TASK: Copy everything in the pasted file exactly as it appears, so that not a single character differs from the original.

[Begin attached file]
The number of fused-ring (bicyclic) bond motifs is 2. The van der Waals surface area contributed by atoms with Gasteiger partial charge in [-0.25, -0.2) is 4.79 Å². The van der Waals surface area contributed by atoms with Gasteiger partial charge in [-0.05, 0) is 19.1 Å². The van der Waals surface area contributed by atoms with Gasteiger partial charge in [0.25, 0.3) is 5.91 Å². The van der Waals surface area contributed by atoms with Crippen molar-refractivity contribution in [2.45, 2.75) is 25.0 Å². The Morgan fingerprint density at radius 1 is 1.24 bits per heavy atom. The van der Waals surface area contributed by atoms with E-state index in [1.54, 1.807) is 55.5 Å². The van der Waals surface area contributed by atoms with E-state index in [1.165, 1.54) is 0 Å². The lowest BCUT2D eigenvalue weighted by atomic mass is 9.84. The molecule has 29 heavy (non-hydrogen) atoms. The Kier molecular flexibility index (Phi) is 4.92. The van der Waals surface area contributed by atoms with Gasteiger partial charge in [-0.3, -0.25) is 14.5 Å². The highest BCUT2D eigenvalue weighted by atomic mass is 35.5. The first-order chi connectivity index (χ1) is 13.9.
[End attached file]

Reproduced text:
The number of fused-ring (bicyclic) bond motifs is 2. The van der Waals surface area contributed by atoms with Gasteiger partial charge in [-0.25, -0.2) is 4.79 Å². The van der Waals surface area contributed by atoms with Gasteiger partial charge in [-0.05, 0) is 19.1 Å². The van der Waals surface area contributed by atoms with Gasteiger partial charge in [0.25, 0.3) is 5.91 Å². The van der Waals surface area contributed by atoms with Crippen molar-refractivity contribution in [2.45, 2.75) is 25.0 Å². The Morgan fingerprint density at radius 1 is 1.24 bits per heavy atom. The van der Waals surface area contributed by atoms with E-state index in [1.54, 1.807) is 55.5 Å². The van der Waals surface area contributed by atoms with E-state index in [1.165, 1.54) is 0 Å². The lowest BCUT2D eigenvalue weighted by atomic mass is 9.84. The molecule has 29 heavy (non-hydrogen) atoms. The Kier molecular flexibility index (Phi) is 4.92. The van der Waals surface area contributed by atoms with Gasteiger partial charge in [-0.3, -0.25) is 14.5 Å². The highest BCUT2D eigenvalue weighted by atomic mass is 35.5. The first-order chi connectivity index (χ1) is 13.9.